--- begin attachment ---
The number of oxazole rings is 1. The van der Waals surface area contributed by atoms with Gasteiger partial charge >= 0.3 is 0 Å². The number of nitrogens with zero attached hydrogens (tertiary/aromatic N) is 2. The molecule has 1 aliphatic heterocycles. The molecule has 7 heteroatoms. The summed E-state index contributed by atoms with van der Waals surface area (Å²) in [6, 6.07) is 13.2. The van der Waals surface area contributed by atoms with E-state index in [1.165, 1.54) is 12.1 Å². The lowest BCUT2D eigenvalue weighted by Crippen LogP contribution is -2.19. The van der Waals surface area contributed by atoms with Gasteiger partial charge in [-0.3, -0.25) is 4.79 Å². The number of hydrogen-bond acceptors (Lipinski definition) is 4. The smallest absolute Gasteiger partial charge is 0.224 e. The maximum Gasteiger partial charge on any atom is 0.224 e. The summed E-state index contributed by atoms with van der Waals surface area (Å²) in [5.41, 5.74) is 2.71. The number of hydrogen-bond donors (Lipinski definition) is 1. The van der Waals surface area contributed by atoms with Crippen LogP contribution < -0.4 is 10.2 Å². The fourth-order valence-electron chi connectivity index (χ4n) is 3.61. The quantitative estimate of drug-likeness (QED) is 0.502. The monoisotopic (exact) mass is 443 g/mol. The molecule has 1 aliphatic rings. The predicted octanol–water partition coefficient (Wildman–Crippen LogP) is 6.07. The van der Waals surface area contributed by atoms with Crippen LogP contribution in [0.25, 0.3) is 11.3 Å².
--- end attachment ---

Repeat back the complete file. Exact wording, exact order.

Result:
The number of oxazole rings is 1. The van der Waals surface area contributed by atoms with Gasteiger partial charge >= 0.3 is 0 Å². The number of nitrogens with zero attached hydrogens (tertiary/aromatic N) is 2. The molecule has 1 aliphatic heterocycles. The molecule has 7 heteroatoms. The summed E-state index contributed by atoms with van der Waals surface area (Å²) in [6, 6.07) is 13.2. The van der Waals surface area contributed by atoms with E-state index in [1.165, 1.54) is 12.1 Å². The lowest BCUT2D eigenvalue weighted by Crippen LogP contribution is -2.19. The van der Waals surface area contributed by atoms with Gasteiger partial charge in [-0.3, -0.25) is 4.79 Å². The number of hydrogen-bond acceptors (Lipinski definition) is 4. The smallest absolute Gasteiger partial charge is 0.224 e. The maximum Gasteiger partial charge on any atom is 0.224 e. The summed E-state index contributed by atoms with van der Waals surface area (Å²) in [5.41, 5.74) is 2.71. The number of hydrogen-bond donors (Lipinski definition) is 1. The van der Waals surface area contributed by atoms with Crippen LogP contribution < -0.4 is 10.2 Å². The fourth-order valence-electron chi connectivity index (χ4n) is 3.61. The quantitative estimate of drug-likeness (QED) is 0.502. The monoisotopic (exact) mass is 443 g/mol. The molecule has 1 aliphatic rings. The predicted octanol–water partition coefficient (Wildman–Crippen LogP) is 6.07. The van der Waals surface area contributed by atoms with Crippen LogP contribution in [0.25, 0.3) is 11.3 Å².